Animal Radio® Newsletter

Animal Radio® May 2012 Audio Newsletter

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Animal Radio® Show #648

Eddie Money is on Animal Radio®Eddie Money Guests
Animal Radio's Season of Stars continues with rocker Eddie Money. He loves his dogs except when they do their business on his living room carpet.

The Cat Owners Manual
ABC's Good Morning America Veterinarian Dr. Marty Becker is back and showing off his 20th, and probably his best, book about cat ownership. He also talks candidly about being a Veterinarian.

New LA LawsLA Pet Stores Forced To Sell Rescues Only
The cute puppy and kitten faces peering out from Los Angeles malls and storefronts could soon all be rescues. The LA City Council voted 11-1 in favor of banning stores from selling dogs, cats and rabbits that are not rescues.

Butterfly SmugglingThe $46,000 Butterfly
Jessica Speart chronicled the 200 million dollar a year butterfly smuggling business. She followed one of the notorious smugglers and shares her story about Winged Obsession.

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Animal Radio® Sponsored By Natural Balance Pet Foods

Animal Radio® Show #647

David Bellamy's ZedonkThe Bellamy Brothers' Zoo
Animal Radio's Season of Stars continues with The Bellamy Brothers' David Bellamy. He practically has a zoo at his house which includes dogs, cats, a parrot and even a Zedonk!

Treating Your Pet With OTC Drugs
Dr. Robert Ridgeway wrote a book on how to treat your pets with over-the-counter medicines from your local store. He says this book is for those that would never go to the vet. Our Dream Team is somewhat skeptical.

Steven Weber and DukeWings' Steven Weber Guests
In a Season of Stars Double Header, actor Steven Weber explains what it's like to work with a dog in his made-for-TV Hallmark movie. He plays a war veteran suffering from PTSD and finds solace in his dog Duke.

California Governor Making Enemies
Gov. Jerry Brown wants this dog deadGovernor Jerry Brown is trying to pass an initiative that would further limit an animal's time at a shelter from 6 days to 72 hours. In addition, there would be no required holding period for pets like turtles or guinea pigs; they could be killed immediately, simply to save the state some money.

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Animal Radio® Sponsored By Thundershirt

Animal Radio® Show #646

Ed Begley Jr. on Animal Radio®Your Pet's Carbon Paw-print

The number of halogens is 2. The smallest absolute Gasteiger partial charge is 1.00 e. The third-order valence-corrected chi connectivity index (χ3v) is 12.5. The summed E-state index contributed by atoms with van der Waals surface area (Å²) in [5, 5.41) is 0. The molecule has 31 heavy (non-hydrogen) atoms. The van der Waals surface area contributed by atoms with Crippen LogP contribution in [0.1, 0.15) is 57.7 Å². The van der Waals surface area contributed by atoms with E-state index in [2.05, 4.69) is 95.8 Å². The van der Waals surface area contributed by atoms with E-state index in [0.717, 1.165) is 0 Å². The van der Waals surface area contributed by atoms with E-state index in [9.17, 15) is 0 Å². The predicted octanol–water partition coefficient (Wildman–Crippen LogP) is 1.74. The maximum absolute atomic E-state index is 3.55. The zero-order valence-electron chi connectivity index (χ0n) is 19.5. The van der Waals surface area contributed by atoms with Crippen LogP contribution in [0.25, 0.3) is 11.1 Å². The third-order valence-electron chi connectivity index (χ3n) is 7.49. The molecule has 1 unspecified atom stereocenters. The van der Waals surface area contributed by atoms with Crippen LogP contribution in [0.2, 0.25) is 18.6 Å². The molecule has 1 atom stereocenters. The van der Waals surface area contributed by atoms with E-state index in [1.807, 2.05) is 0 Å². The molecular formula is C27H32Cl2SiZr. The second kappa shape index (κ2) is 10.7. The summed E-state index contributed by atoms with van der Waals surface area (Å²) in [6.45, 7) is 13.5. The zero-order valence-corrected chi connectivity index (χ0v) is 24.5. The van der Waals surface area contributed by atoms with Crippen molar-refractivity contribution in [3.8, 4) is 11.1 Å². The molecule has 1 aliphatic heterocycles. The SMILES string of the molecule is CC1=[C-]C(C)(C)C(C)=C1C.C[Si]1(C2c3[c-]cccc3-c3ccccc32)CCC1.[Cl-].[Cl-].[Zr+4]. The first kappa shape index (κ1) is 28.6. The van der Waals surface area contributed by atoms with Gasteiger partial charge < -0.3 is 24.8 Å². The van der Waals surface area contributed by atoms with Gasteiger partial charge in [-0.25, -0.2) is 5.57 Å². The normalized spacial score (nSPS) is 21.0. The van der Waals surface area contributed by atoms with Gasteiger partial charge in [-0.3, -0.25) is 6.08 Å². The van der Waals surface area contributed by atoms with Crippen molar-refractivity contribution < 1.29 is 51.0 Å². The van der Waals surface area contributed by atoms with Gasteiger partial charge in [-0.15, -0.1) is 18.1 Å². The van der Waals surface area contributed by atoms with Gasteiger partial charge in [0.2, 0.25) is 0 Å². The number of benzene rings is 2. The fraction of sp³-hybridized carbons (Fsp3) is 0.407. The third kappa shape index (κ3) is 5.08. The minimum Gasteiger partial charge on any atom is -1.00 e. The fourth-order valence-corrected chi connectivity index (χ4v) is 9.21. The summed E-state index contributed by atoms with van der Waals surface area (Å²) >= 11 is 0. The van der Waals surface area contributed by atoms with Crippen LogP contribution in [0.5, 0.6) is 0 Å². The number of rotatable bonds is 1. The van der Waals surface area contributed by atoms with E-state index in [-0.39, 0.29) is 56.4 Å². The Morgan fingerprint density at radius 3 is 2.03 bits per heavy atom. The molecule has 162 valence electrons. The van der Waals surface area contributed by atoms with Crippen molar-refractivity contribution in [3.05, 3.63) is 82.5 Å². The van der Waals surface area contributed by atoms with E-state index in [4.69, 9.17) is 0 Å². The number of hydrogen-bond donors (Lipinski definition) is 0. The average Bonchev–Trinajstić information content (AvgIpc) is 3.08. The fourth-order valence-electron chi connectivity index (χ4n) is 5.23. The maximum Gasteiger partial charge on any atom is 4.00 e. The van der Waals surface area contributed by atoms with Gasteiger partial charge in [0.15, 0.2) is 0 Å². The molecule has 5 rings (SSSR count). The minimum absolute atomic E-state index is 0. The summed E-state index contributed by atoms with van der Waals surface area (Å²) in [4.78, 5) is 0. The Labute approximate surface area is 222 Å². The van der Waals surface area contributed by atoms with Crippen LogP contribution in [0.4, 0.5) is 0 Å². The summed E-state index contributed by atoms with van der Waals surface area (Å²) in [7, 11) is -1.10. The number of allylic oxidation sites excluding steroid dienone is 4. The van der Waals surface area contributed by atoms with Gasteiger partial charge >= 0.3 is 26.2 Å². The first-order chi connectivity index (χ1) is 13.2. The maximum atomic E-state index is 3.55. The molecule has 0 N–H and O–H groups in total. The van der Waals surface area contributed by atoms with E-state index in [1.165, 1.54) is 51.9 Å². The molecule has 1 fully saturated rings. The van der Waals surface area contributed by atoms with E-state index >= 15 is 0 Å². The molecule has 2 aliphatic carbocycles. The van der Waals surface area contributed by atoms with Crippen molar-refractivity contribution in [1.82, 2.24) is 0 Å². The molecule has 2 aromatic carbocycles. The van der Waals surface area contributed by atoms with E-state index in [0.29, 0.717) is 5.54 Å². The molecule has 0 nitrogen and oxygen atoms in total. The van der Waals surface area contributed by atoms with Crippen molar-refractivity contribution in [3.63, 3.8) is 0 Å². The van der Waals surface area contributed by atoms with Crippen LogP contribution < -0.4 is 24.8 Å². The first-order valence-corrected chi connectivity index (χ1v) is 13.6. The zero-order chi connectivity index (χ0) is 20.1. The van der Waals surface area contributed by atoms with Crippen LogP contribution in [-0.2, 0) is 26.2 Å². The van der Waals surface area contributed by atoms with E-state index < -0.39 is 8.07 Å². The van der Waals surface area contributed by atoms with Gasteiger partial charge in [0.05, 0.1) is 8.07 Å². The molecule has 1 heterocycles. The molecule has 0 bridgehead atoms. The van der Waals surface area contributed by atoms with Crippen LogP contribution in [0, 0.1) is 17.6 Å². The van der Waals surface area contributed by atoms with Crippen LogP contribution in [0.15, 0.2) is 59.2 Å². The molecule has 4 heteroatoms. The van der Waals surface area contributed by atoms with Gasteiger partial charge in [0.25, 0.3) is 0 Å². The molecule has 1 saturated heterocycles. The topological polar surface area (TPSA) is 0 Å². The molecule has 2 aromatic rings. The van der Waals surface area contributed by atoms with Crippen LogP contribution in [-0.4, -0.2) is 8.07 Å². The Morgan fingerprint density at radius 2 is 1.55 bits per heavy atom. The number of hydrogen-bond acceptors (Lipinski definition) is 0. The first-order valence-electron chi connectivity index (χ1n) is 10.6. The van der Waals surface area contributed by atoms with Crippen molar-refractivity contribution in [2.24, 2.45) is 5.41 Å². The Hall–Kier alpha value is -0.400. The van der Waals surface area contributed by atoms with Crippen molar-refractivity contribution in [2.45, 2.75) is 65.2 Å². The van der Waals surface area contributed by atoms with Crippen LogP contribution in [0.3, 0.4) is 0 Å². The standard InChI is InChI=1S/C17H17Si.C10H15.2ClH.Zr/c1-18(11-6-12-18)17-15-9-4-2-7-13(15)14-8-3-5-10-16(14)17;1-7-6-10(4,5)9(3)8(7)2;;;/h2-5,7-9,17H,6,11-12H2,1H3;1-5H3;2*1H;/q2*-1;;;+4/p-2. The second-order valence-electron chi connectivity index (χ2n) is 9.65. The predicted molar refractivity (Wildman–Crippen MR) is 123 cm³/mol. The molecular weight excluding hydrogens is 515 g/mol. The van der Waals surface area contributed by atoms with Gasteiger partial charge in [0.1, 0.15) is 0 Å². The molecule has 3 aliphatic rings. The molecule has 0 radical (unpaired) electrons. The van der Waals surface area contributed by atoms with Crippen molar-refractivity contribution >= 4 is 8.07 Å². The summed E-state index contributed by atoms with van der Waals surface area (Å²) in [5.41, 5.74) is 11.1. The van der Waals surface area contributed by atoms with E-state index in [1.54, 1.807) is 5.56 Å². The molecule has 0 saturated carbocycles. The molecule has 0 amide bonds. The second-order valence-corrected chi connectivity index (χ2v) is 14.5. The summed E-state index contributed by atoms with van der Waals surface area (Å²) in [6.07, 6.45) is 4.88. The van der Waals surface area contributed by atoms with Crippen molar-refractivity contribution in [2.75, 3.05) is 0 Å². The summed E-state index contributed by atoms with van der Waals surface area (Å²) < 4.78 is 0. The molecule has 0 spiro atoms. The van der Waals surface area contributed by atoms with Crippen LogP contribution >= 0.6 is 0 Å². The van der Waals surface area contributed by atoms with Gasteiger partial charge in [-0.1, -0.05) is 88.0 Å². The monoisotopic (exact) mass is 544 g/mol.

Animal Radio® celebrates Earth Day with actor Ed Begley Jr. Well-known for being green before green was cool, he'll share ideas for reducing your pet's carbon paw-print and saving money at the same time.

Canine Fender Bender
A woman recently returned from her shopping trip at the mall to discover her car had been hit by a vehicle driven by three dogs. She later learned the owner had left it running with the animals inside and they somehow managed to put it into gear.

Accident Prone PetsTop Pet Accident-Prone States
Petplan Pet Insurance compiled a list of states that are more likely to have accident prone pets. California tops the list followed by Pennsylvania and New Jersey.

What's wrong with a little rawhide treat now and then? A lot! Besides the lacks of nutritional value, it is commonly a choking hazard. Dr. Debbie sees choking cases in her office several times a year caused by splintered rawhide treats. Some are fatal!

Benefits of Pets at Work
Pets at WorkA new study supports the stress reducing benefits of bringing your pooch to work. The study also reveals that workers have an increased level of job satisfaction and work productivity as well as higher staff morale.

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Pet Stay Las Vegas

Animal Radio® Show #645

Doug Gray on Animal Radio®Doug Gray Guests
Animal Radio's Season of Stars continues with the lead singer for The Marshall Tucker Band, Doug Gray. He shares his life with animals, including anecdotes about his Persian kitties, "Cheech & Chong."

Overprotective Owners
Are you fearful that your dog will catch a disease if you let him out of the yard. You're not alone. Numbers of "backyard prisoners" are growing and causing more behavioral problems in the long run. Both Vladae and Dr. Debbie have answers to battle this epidemic.

Dog Dials for Help
Basset dials for helpEmergency responders in the U.K. say a 2 year-old Basset Hound dialed 9-9-9, the British version of 9-1-1, while he was choking on the phone's cord. The dog reportedly knocked over the phone and became tangled in the cord, and somehow managed to dial for help.

Luggage-Inspecting Beagles
Izzy is among a small number of Beagles employed by TSA that lives and works at an airport. His job is to smell luggage for fruit, meat, plants, seeds and vegetables. Federal officials won't disclose how many canines are employed as "passive response dogs."

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Animal Radio® Sponsored By WORLDS BEST CAT LITTER

Animal Radio® Show #644

Kristin Chenoweth on Animal Radio®Kristin Chenoweth Guests
She's a rising star on ABC's new hit series GCB. Kristin Chenoweth loves her animals, especially her dog Maddie. She even formed a non-profit organization named after Maddie to help animals all over the world. This little "hot tamale" continues the Season of Stars on Animal Radio®

Prince Lorenzo Borghese on Animal Radio®Don't Call Him Prince
Prince Lorenzo Borghese doesn't want to be known for his title. He doesn't want to be remembered for his roll on ABC's The Bachelor. He wants people to know him for his line of Royal Pet Products. He's joins us to explain his roll in ending the needless euthanasia of pets simply because they're homeless.